By the time we arrived at an old platform near the shoreline of this 4 acre lake, the sun actually broke through the clouds. While snacking and relaxing seated on the boards, we quietly thrilled to the serenity all around us. The predominant sound of silence was only broken by our sporadic conversation, occasional finch or mountain whistler calls or the wind rustling leaves in the nearby trees. Over about half an hour, we observed clouds constantly lifting and lowering, and misty shades of blue, green, gray and white enveloped us in this ethereal atmosphere.
Suddenly, we noticed a very dark sky approaching from the east, so we moved off quickly and started the return journey as heavy rain fell from the heavens and dampened our clothes, but not our spirits! We emerged from the forest about one hour later, with high hopes of finding hot chocolate to warm us up at the kiosk in the Visitor Reception Centre!
As it turned out, we were in luck, as the friendly attendant was able to grant our wish, even though she had just arrived to do a little maintenance and did not plan to stay long on this quiet Sunday. (For opening hours, contact Freshwater Lake Adventures at 767-245-7061) While we sipped the sweetness and munched on other sustenance , the wind howled and torrents of rain pounded against the side of the building. We were thankful to have sheltered only moments before this intense deluge. However, we remained hopeful that the weather would soon change for the better so that we could continue with the second half of our agenda: a trek around Freshwater Lake. (It would be my first time back on this lovely trail since 2007, when my brother Edwin was also on-island. I have previously written about that wonderful outing here.)
Wishes do come true, and after about half an hour, the worst of it was over. We decided to chance it and were
duly rewarded for our efforts! The start of the trail was very steep and some of the boards on the maintained steps were wet and slippery. We proceeded with caution and stopped often to admire the gorgeous scenery in all directions. While we never got a peek at the peak of Morne Micotrin, we acknowledged her powerful presence by frequently glancing at the changing clouds around this 4, 006′ massif. We were so captivated with the splendour that encompassed us that we never considered the possibility of a monster lurking in the depths of this lake. It was earlier when we were seated by the shore of Boeri that Jenny had remarked about its similarity to a certain Scottish lake and its famous myth!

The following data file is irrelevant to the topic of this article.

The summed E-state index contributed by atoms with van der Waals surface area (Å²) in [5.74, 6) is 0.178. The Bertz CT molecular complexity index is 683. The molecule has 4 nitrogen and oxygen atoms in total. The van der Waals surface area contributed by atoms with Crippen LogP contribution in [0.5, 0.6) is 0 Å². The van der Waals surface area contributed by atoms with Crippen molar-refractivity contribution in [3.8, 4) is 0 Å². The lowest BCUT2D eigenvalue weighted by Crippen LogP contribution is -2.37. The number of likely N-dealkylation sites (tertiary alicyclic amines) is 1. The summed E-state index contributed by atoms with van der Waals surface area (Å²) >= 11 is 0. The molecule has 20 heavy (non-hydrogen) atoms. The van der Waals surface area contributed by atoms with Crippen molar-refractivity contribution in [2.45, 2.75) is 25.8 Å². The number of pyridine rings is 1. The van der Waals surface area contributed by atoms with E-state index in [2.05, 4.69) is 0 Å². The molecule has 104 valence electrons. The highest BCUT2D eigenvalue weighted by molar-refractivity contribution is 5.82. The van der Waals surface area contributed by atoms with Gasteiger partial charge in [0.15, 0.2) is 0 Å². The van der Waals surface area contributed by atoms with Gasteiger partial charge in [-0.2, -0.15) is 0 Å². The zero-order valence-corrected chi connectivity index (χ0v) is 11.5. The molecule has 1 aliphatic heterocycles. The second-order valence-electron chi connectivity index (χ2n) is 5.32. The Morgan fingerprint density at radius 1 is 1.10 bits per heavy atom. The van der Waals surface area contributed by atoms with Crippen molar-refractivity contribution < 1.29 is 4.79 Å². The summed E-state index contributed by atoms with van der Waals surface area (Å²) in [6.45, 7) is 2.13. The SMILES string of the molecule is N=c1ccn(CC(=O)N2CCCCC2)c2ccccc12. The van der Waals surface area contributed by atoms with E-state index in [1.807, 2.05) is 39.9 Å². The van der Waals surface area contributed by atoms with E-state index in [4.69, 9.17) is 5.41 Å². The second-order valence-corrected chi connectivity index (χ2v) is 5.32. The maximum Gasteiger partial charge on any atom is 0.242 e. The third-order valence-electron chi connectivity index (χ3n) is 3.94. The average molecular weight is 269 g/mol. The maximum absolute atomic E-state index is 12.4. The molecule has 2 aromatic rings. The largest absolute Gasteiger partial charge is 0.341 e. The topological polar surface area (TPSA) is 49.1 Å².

Those east coast views, in the direction of Rosalie Bay and the village of Grand Fond in the foreground gave us plenty of reasons for pause. Luckily, the rain held off and the sun made valiant attempts to come out of the dense cloud cover. It didn’t matter to us. We had both succumbed to numerous charms and multiple blessings of a day in a pristine place that epitomizes the essence of the Nature Island. No wonder UNESCO has bestowed the
honour of World Heritage Site upon this remarkable park in the wilderness interior of Dominica.
After having spent several hours in Morne Trois Pitons National Park, Jenny and I both felt refreshed and revitalized from our forays around Boeri and Freshwater lakes. We agreed that time spent in this outstanding natural setting can only be good for the soul. Of that, we are certain!